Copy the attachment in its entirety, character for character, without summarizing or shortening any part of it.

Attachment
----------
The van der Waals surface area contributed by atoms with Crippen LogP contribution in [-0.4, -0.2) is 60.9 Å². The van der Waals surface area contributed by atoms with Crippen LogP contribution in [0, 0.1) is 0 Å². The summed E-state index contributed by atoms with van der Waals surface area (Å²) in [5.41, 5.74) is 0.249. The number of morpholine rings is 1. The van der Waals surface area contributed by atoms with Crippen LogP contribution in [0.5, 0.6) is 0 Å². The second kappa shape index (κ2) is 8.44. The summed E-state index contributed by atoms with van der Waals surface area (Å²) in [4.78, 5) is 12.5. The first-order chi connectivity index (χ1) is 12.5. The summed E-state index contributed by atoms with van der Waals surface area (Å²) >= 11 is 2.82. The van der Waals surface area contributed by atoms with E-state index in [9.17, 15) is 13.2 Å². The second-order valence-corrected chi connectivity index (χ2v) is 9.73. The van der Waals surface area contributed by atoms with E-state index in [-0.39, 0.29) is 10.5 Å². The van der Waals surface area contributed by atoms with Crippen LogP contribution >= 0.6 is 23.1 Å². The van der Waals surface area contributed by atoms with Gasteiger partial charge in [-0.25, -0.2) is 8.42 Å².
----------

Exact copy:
The van der Waals surface area contributed by atoms with Crippen LogP contribution in [-0.4, -0.2) is 60.9 Å². The van der Waals surface area contributed by atoms with Crippen LogP contribution in [0, 0.1) is 0 Å². The summed E-state index contributed by atoms with van der Waals surface area (Å²) in [5.41, 5.74) is 0.249. The number of morpholine rings is 1. The van der Waals surface area contributed by atoms with Crippen LogP contribution in [0.5, 0.6) is 0 Å². The second kappa shape index (κ2) is 8.44. The summed E-state index contributed by atoms with van der Waals surface area (Å²) in [4.78, 5) is 12.5. The first-order chi connectivity index (χ1) is 12.5. The summed E-state index contributed by atoms with van der Waals surface area (Å²) >= 11 is 2.82. The van der Waals surface area contributed by atoms with E-state index in [9.17, 15) is 13.2 Å². The second-order valence-corrected chi connectivity index (χ2v) is 9.73. The van der Waals surface area contributed by atoms with E-state index in [-0.39, 0.29) is 10.5 Å². The van der Waals surface area contributed by atoms with Crippen LogP contribution >= 0.6 is 23.1 Å². The van der Waals surface area contributed by atoms with Gasteiger partial charge in [-0.25, -0.2) is 8.42 Å².